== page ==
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What Is This Thing Called Love? (1930)

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Origin and Chart Information
“... the jam sessions feature greats Oscar Peterson, Barney Kessel, Johnny Hodges and Benny Carter. This is an inspired version of a song Parker would revisit regularly.”

- Ben Maycock

Rank 8
Words and Music Cole Porter

Britain’s “Radio Sweetheart Number One,” singer Elsie Carlisle, introduced “What Is This Thing Called Love?” to the London Pavilion on March 27th, 1929. The song was performed as part of Wake Up and Dream, a musical revue with words and music composed by Cole Porter and the book by John Hastings Turner.

The Wake Up and Dream score comprised over a dozen Porter songs, including “Let’s Do It, Let’s Fall in Love,” which was introduced the previous year in the musical Paris.


More on Elsie Carlisle at JazzBiographies.com

In addition to Elsie Carlisle, the revue also starred a young Jessie Matthews, (later to become one of Britain’s top musical comedy stage and screen stars), her husband and manager Sonnie Hale, and dancer-actress Tilly Losch. Wake Up and Dream ran on the London stage for 263 performances.

In the United States the Broadway production of Wake Up and Dream was met with mixed reviews. It opened on December 30, 1929, at the Selwyn Theatre and starred Jessie Matthews, Jack Buchanan, and Tilly Losch, with Frances Shelley singing “What Is This Thing Called Love.” The revue was cut short after only 136 performances.

The title Wake Up and Dream would later be used for films in 1934, 1942 (the British title for the American film What’s Cookin’), and 1947, the movies sharing nothing more than the title with the Cole Porter revue.

Leo Reisman and His Orchestra (Lew Conrad, vocal) would be the first artist to place “What Is This Thing Called Love” on the pop charts. On February 15, 1930, 11 months after its introduction, the song made its chart debut rising to number five.

Also making it onto the charts with “What Is This Thing Called Love?” were:

  • Ben Bernie and His Orchestra (1930, #10)
  • Fred Rich and His Orchestra (1930, #19)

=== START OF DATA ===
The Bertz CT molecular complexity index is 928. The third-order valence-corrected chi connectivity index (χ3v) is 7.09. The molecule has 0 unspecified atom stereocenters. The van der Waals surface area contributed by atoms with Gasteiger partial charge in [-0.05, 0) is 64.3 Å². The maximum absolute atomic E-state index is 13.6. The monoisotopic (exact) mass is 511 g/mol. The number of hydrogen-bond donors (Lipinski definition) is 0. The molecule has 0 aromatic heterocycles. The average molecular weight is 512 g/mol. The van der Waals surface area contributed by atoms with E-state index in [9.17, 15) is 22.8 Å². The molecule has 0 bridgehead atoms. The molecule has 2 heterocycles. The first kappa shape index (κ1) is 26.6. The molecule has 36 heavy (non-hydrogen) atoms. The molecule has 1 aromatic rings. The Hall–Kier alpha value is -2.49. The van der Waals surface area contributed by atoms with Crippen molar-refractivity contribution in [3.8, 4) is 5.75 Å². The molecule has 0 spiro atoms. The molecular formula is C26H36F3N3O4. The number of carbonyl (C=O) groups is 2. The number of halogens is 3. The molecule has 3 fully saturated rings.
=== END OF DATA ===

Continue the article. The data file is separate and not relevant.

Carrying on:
• Artie Shaw and His Orchestra (1939, #15)
  • Tommy Dorsey and His Orchestra (Connie Haines, vocal, 1942, #13)
  • Les Paul (electric guitar, 1948, #11)

Chart information used by permission from
Joel Whitburn's Pop Memories 1890-1954

Cole Porter claimed that “What Is This Thing Called Love?” with its innovative alternating major and minor key changes, was inspired by a Moroccan native dance. In the biography Cole: A Biographical Essay by Robert Kimball and Brendan Gill, the lyrics of the song are placed next to a picture of Tilly Losch and Toni Birkmayer in dance pose. Towering over them is William Cavanagh dressed as an African idol. This exotic costuming and dramatization would seem to reflect the supposed origin of the piece.


More on Cole Porter at JazzBiographies.com

More information on this tune...

Allen Forte
Listening to Classic American Popular Songs
Yale University Press; Book & CD edition
Hardcover: 219 pages

(Author/educator Forte devotes five pages to the song, including its history and analyses of both the music and lyric. There is also a companion CD.)

- Jeremy Wilson

Recommendations for This Tune
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Clifford Brown/ Max Roach
At Basin Street
1990, Polygram 814648
Original recording, 1956
This burning recording shows the Brown-Roach band at its peak and demonstrates the up-tempo approach that would subsequently become a frequently-taken approach to this song. This recording also documents the important addition of saxophonist Sonny Rollins to the band.
Bill Evans
Portrait in Jazz
Original Jazz Classics/Riverside 1162
Original recording 1959
Many people think of Bill Evans for his more introspective ballad playing, but he could cook too. This extremely exciting rendition features his definitive trio (with Scott LaFaro and Paul Motian) in their first recording session.
J.J. Johnson
Trombone Master
Original recording, 1957, Columbia
This exciting arrangement also features the talents of Nat Adderley on cornet and Tommy Flanagan on piano.
Sarah Vaughan
Sarah Vaughan's Finest Hour

This short but very swinging live recording cooks, and Sassy even interjects a little bit of “Hot House” into her scatting.


- Noah Baerman

Frank Sinatra
In the Wee Small Hours
1998, Capitol 94755
Original recording, 1955
This is the first of many collaborations between Sinatra and arranger Nelson Riddle. Sinatra’s voice and the Riddle clarinet theme create a haunting interpretation of the song.
Charlie Parker
Legendary Jam Sessions
2004, Definitive Classics
Original recording, 1952
Recorded in Hollywood, California, and Washington, D.C., the jam sessions feature greats Oscar Peterson, Barney Kessel, Johnny Hodges and Benny Carter. This is an inspired version of a song Parker would revisit regularly.
Sonny Rollins
Night at the Village Vanguard
Blue Note Records
Original Recording 1957
Rollins is heard at his most inventive here as he swoops through a fourteen minute exploration of this song.
Art Tatum/Lionel Hampton
The Tatum Group Masterpieces, Vol. 3
Pablo 2405426
Original recording 1955
Tatum swings through this tune in the company of two of the musicians capable of holding their own with him, drummer Buddy Rich and vibraphonist Lionel Hampton.
Kenny Garrett
Standard of Language
2003, Warner Bros. 48404

Saxophonist Garrett kicks off his CD with a soulful, technically perfect rendition of the song. The phrasing only proves critics right when they suggest he is the second coming of John Coltrane.

- Ben Maycock

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